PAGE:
Last Monday, Thailand officers arrested two women at Bangkok’s Suvarnabhumi Airport under the accusation of smuggling 109 wildlife animals.
In a press release, Thailand’s Department of National Parks, Wildlife and Plant Conservation confirmed that the animals were found in two different suitcases during the X-ray inspection.
Authorities quickly arrested two Indian females, whom the Bangkok Post identified as Nithya Raja, 38, and ZakiaSulthana Ebrahim, 24. Officers called out the women before they boarded their flight to another city, with the destination of Chennai.
They found multiple wild animals at the scene, including two armadillos, two porcupines, 20 snakes, 35 turtles and 50 lizards split between the suitcases. Although severely dehydrated, most of the animals were alive, with only two dead.
Most of these animals are under protection and unsuitable for most environments. The turtles within the yellow-spotted river family are on the international vulnerable species list.
The suspects are detained and charged with violating Thailand’s Wildlife Conservation and Protection Act of 2019, the Animal Disease Act of 2015 and the Customs Act of 2017. Both women face up to 10 years of incarceration.
The authorities haven’t shared where the suspects’ intentions with the animals if they successfully landed in Chennai. There’s also no information on the whereabouts of the rescued animals, if they needed special care, if they are going to return to the wild or going to some animal centre.
This wasn’t, however, an isolated incident, and animal trafficking is a common issue within this region. The most popular was the incident of 2019 when a man was detained at Chennai’s Airport after officers found a four-month-old leopard cub in his possession.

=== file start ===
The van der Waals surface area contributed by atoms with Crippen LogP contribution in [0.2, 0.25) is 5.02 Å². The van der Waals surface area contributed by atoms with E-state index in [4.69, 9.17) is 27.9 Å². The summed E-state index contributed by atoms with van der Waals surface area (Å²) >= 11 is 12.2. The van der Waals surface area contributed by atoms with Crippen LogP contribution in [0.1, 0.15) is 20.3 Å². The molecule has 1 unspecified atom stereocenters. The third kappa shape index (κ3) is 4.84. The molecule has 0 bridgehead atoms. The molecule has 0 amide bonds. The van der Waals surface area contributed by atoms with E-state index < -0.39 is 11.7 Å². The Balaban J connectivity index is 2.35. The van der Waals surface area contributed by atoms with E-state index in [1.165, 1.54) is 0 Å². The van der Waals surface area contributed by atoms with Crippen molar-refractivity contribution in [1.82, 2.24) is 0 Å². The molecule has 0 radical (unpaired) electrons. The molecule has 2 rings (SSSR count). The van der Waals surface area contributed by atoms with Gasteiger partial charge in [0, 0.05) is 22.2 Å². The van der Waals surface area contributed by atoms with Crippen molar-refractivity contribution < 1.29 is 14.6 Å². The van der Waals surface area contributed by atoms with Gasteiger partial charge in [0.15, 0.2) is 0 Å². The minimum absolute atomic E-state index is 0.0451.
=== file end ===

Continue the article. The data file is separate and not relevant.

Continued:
For example, only last month, Chennai’s International Airport authorities reported two attempts to smuggle exotic animals from Trailhand in just a couple of days. In one incident, a passenger arrived from Bangkok with a rare albino porcupine and a red-bellied tamarin in his baggage.
Animal trafficking is a very profitable criminal action that makes up to $150 billion per year. Evidence shows that the increase in wildlife trafficking is directly related to the relaxing of travel measures after the COVID-19 pandemic.
According to TRAFFIC, a non-governmental organization which investigates wildlife and plant traffic, the smuggling of exotic animals is the fourth latest illegal trade, only staying behind weapons, drugs and human trafficking.
A report made by TRAFFIC in March 2022 shows that at least 70,000 wild and exotic animals were found in 140 searches at 18 different Indian airports between 2011 and 2020. Over a third of these crimes happened at the Chennai International Airport.
The report says: “Chennai International Airport, Tamil Nadu, recorded the highest number of wildlife seizure incidents, followed by Chhatrapati Shivaji International Airport, Mumbai and Indira Gandhi Airport New Delhi.
“Over 70,000 wild animals, including their body parts or derivatives, were found during the study period”, the report states. This number, although, is far away from reality, as more traffic stays unchecked.